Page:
I heard a tumor

Ganglians work together to create happy accidents and sound out dreamy intent


INTERVIEW Sacramento quartet Ganglians daydreams blissed-out harmonies — ones made hazy by distortion. As its sun-kissed psych-pop sounds become garbled, the band creates a prismatic realm, a sonic state of being somewhere between waking and dreaming. This polychromatic province, where myoclonic twitches and hypnotic jerks occur, is conjured by variations between fuzzy, thermal jams and abstract, pensive chants.

Vocalist-guitarist Ryan Grubbs grew up in Bozeman, Mont. In 2006, he moved to Sactown after visiting the state capitol with his grandfather, who was attending a big horn sheep convention. Guitarist Kyle Hoover, drummer Alex Sowles, and bassist Adrian Comenzind all grew up in Sac and jammed together in Comenzind's attic.

"Ryan worked down the street from that attic and when he'd walk home, he could hear us playing," says Sowles, explaining the band's serendipitous formation. "Ryan had a show lined up and he asked us if we wanted to play with him. It just kinda worked out." After a pause he adds: "And then there was a car crash right in front of the venue that we played at ..." Hoover, Grubbs, and Sowles rally back and forth about the group's chemistry, which "wasn't actually all there at first," before concluding that "the chemistry was there, but we weren't exactly sure how to pull it off."

In biology, clusters of cells perform the same function within a ganglion — for instance, dorsal root ganglia relay sensory information from the skin to the spine. This process is a metaphor for the band's rapid maturity: progressing from the first show, which was an interpretation of Grubbs' solo work, to the chemistry-click when the members began writing songs together (and finishing each other's sentences).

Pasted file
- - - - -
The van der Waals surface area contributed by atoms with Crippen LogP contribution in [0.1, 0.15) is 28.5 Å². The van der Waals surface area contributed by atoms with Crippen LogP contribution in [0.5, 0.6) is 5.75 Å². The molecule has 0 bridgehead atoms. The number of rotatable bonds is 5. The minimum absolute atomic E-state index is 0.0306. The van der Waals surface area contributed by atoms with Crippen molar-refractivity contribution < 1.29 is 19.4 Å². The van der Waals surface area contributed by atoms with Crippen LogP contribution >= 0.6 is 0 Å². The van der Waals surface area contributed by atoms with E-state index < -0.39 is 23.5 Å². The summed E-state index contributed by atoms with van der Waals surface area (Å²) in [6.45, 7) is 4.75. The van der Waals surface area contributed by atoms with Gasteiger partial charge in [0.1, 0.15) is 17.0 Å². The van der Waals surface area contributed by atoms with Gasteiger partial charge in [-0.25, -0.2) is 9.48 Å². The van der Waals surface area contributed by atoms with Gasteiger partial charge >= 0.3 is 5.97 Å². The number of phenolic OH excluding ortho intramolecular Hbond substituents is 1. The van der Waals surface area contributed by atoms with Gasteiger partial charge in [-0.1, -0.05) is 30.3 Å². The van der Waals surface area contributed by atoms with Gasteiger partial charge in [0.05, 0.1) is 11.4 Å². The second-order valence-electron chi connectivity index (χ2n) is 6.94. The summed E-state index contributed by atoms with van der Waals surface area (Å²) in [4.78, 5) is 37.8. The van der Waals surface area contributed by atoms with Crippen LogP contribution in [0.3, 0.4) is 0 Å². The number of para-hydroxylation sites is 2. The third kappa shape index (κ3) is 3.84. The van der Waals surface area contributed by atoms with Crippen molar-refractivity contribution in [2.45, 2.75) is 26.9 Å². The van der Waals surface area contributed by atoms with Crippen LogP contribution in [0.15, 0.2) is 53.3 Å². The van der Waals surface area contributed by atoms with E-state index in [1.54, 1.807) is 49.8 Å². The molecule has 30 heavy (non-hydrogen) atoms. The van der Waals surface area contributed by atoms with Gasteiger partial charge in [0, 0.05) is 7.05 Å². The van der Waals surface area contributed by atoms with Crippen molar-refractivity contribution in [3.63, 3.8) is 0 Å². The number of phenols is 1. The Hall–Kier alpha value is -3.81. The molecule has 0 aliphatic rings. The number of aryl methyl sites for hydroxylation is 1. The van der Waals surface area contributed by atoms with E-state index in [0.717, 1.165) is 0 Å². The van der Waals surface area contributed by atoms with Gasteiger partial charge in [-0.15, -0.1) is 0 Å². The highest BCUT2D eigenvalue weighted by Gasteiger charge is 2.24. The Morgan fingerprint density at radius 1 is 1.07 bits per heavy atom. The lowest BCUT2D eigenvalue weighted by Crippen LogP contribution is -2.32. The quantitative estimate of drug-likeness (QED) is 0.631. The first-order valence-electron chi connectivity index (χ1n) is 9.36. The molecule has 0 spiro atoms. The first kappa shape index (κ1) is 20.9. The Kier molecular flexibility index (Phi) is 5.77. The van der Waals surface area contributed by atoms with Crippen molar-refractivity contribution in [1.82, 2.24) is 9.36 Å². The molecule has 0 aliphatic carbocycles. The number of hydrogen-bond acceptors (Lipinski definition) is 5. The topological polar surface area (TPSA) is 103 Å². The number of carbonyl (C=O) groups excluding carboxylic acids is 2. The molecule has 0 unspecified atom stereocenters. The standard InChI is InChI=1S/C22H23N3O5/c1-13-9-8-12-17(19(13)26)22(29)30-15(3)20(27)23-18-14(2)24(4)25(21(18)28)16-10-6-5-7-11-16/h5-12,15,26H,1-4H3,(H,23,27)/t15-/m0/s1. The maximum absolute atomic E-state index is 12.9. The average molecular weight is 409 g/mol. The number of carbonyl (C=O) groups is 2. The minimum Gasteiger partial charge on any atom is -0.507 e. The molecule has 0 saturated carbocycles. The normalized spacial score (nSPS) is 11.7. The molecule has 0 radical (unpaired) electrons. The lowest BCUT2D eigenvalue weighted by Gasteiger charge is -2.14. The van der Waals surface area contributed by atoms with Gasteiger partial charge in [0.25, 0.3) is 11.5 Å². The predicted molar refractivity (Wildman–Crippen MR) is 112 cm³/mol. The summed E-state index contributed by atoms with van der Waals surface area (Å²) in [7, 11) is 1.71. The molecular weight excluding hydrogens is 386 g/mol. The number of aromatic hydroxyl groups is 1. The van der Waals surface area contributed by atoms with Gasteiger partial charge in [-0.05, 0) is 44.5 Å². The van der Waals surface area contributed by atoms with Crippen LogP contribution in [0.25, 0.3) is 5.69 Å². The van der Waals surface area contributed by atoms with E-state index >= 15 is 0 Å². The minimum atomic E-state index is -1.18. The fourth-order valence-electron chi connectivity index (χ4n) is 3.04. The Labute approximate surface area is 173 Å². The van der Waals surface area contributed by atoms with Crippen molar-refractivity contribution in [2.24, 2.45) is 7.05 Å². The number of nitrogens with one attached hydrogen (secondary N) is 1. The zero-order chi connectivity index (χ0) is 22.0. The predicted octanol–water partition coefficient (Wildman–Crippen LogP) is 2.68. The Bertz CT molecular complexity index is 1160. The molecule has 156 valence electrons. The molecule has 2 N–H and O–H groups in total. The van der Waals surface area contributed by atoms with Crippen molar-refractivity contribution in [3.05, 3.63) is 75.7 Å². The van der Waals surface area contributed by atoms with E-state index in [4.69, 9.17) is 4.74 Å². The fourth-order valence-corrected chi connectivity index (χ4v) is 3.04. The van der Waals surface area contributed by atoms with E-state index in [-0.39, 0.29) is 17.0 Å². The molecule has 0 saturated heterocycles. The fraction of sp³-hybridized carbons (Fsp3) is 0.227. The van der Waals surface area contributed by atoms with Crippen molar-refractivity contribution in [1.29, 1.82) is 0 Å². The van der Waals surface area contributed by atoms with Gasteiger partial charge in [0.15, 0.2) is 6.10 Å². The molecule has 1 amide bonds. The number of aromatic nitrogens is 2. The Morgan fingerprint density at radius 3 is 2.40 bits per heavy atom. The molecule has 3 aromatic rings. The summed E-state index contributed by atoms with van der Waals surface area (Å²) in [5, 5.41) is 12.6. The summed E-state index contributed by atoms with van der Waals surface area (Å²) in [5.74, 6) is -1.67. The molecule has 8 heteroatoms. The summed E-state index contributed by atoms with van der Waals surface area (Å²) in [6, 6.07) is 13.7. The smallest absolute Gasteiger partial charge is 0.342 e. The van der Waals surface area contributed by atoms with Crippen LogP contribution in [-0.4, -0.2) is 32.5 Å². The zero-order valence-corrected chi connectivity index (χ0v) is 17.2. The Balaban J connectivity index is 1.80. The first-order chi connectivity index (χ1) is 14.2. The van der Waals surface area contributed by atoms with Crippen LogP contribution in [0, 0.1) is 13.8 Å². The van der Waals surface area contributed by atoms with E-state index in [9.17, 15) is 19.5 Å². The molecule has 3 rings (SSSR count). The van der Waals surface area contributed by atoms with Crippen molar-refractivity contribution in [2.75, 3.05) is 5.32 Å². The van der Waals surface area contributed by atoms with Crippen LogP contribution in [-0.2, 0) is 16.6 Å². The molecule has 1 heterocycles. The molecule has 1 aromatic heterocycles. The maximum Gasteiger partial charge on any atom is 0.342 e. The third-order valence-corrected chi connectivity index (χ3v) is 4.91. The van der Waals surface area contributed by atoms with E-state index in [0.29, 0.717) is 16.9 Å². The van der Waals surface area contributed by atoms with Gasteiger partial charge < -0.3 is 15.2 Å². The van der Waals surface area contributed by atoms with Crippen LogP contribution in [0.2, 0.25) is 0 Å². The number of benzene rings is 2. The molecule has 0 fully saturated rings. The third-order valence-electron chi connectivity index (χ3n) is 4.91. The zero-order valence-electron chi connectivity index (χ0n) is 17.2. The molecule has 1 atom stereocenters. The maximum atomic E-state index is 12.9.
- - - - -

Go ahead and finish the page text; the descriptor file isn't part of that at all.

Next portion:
It all makes sense, except: the plural of ganglion is ganglia, and the band's choice of name has nothing to do with the neurological term. Instead, Ganglians is a haphazard smooshing together of words. "Mostly I just liked aliens, and a gang of aliens, so I thought of ganglians," says Grubbs. "I had never heard of it before, so it sounded really cool, mysterious and iconic. I found out later it was a cyst or something, spelled a little differently, which is cool because that's kinda weird and it's like a bundle of nerves, and nerves are all about perceiving things and stuff. It worked out perfectly, I guess."

Ultimately, the randomness of Ganglians' name, and how it came into being, is probably a much better metaphor for how the band operates. Its two releases to date, a self-titled EP (Woodsist) and Monster Head Room (Woodsist/Weird Force), were released almost simultaneously. The EP came out first, but features many songs written after those on Monster Head Room. The latter "was more of a production thing," says Sowles. Or as Grubbs put it, "It was a labor of love, we really nourished it." Monster Head Room's relative polish is illustrated by re-recordings two tracks of "The Void" and "Candy Girl" from Ganglians' self-titled release.

Ganglians usually build songs around a melody. Grubbs often finds his during a "mindless" and "routine" job as a busser/server at a sushi restaurant. "I just go into this trance, " he says. "Then I'll run into the bathroom and record a little snippet off of a melody on my phone."

After piecing together Grubbs' cell phone recordings, the band jams for a while, with each member contributing different ingredients for the song. Most contributions are based upon a theme or an idea, such as sounding like a forest, or like being underwater, or trying to conjure the feeling of a journey.

Grubbs' lyrics spring forth from themes and sounds, as in "Valient Brave," from Monster Head Room.

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